Nowadays, freedom of association represents a reality and in every industrialized country, collective bargaining has become an important part, more exactly a cornerstone for the industrial relations (Flanders, 1969). Given the large number of union-management contracts it comes with a certain degree of difficulty to speak precisely about the process of collective bargaining. Each of these relationships has evolved in its own way, with a certain background, certain conditions and certain particularities. In spite of these, there are still generalities that characterize the process of collective bargaining. This process is considered to be somehow difficult and unpleasant in many cases (Henderson et al., 1965). Furthermore, Flanders (1969) considers it a dynamic process that is exposed to change over time.
There are several views over what collective bargaining is. Both Dubin (1947) and Kahn Freud (1956), a sociologist and a lawyer, consider it as a response to conflict in industrial relations. Dubin (1947) perceives it as offering stability and order, while Kahn Freud (1956) associates it with social norms that regulate group conflict. Goodman (1984:145) defines collective bargaining as being ‘a process which representatives of employers and employee organisations act as the joint creators of the substantive and procedural rules regulating employment’. Flanders (1970) sees the collective bargaining process as belonging to the political side more than the economic side because a collective agreement only sets the terms and conditions that will govern the relation between employer and employees in case the agreement will bind. Edwards (2003:198) defines collective bargaining as ‘the term used when employers deal directly with the trade unions representing their employees in order to regulate the conduct and terms of their work.’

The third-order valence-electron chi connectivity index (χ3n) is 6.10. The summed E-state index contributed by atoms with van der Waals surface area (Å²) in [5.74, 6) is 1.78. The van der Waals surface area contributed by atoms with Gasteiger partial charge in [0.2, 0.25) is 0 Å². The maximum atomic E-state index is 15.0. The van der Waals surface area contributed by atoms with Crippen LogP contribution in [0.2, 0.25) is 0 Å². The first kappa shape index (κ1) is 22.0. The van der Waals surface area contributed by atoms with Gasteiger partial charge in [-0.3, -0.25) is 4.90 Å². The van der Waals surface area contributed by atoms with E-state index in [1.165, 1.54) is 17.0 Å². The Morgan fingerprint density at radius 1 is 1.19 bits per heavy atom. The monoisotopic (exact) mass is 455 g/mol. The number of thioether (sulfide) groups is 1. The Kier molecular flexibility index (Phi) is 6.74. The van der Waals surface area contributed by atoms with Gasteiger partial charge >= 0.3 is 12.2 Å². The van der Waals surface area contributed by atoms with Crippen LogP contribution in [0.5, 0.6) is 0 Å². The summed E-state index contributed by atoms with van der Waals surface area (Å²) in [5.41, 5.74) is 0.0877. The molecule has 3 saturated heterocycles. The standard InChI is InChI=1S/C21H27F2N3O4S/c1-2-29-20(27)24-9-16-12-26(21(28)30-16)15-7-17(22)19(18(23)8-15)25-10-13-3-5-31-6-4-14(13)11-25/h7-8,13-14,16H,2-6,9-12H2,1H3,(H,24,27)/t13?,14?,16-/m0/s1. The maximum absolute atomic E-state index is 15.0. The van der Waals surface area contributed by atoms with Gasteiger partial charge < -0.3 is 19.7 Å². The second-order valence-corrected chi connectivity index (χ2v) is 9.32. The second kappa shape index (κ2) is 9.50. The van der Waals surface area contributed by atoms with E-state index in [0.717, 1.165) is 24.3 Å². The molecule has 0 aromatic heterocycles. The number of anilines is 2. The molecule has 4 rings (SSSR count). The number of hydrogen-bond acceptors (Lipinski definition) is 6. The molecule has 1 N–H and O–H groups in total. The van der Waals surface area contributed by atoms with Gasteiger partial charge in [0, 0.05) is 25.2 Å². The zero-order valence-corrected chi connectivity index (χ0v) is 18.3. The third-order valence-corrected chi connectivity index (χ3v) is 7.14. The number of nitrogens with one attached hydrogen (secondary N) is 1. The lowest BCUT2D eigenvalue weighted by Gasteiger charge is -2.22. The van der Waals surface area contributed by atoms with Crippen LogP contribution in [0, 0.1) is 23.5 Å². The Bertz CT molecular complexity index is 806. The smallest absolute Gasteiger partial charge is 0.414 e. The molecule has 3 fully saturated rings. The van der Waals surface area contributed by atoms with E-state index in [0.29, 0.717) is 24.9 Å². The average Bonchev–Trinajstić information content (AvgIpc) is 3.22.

As mentioned before, collective bargaining is not a homogenous and simple process. Walton and McKersie (1965) emphasized the difficulties and trials of structuring attitudes that take place during this process. Collective bargaining implies compromise and is not necessarily a solution for conflict. Chamberlain, professor at Yale University, observed that conflict is inevitable and dealing with it leads to one party winning more than the other. Furthermore, collective bargaining cannot help to avoid conflict; it is just a way of dealing with conflict easier.
According to the above evidence, the process of collective bargaining represents not only an agreement over payment, but also over other details that contribute to the relation between employers and employees. This process, even though complex and dynamic, comes as a solution to the possible conflict of interests between the employing side and the one that has labour to offer.
Until the 1980s, in Britain, collective bargaining had official support. Ever since the 1980, coverage of collective agreements has decreased (Edwards, 2003). Several million employees still rely on collective bargaining, but, for many others, this mechanism does not represent a possibility anymore. Overall, a decline in collective bargaining can be observed. This decline has been caused by two factors: the large number of workplaces where unions are not present and thus collective bargaining is not an option and even where trade unions are present, collective bargaining has steal declined (Blyton and Turnbull, 2004).